Rocky Coast, 1930

The trees were low there,
the eaves of the inn whistling.
I’d been sent far afield to
recuperate with a bum arm.

I was beside myself asking when
the pain would yield. Yet, slowly,
it did. Despite my ailment, I lost
my heart to a town that forgot me

even as I walked its streets to
maintain my strength. There
was the comfort of a bar beneath
my room. From my bed,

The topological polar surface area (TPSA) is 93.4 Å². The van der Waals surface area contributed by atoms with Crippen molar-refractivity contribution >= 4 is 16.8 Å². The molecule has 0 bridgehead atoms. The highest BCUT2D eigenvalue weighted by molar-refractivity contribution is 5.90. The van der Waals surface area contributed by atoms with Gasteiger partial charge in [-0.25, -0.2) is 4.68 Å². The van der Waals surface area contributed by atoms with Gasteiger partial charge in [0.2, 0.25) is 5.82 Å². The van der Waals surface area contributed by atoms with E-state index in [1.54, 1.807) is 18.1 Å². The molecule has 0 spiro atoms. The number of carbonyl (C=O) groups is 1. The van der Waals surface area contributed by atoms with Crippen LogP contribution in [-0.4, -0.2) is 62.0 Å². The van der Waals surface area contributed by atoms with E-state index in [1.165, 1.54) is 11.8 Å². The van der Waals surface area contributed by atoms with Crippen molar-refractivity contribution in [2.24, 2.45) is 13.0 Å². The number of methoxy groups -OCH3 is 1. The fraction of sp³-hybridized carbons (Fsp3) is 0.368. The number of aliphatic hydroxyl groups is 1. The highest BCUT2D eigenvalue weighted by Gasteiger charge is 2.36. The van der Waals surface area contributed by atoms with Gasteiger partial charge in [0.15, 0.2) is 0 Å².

I listened to laughter rise
and fall until ten, listened to
the doors on my floor open and
slam shut with drink. And still

I found something to love. That
town had no need of the likes of
me, my east coast upbringing,
Oxford educated, here on the Pacific.

I was sure I’d won the battle and
lost the war. At checkout, she
said, “Good-bye, Mr. Halloway.”
I didn’t correct her.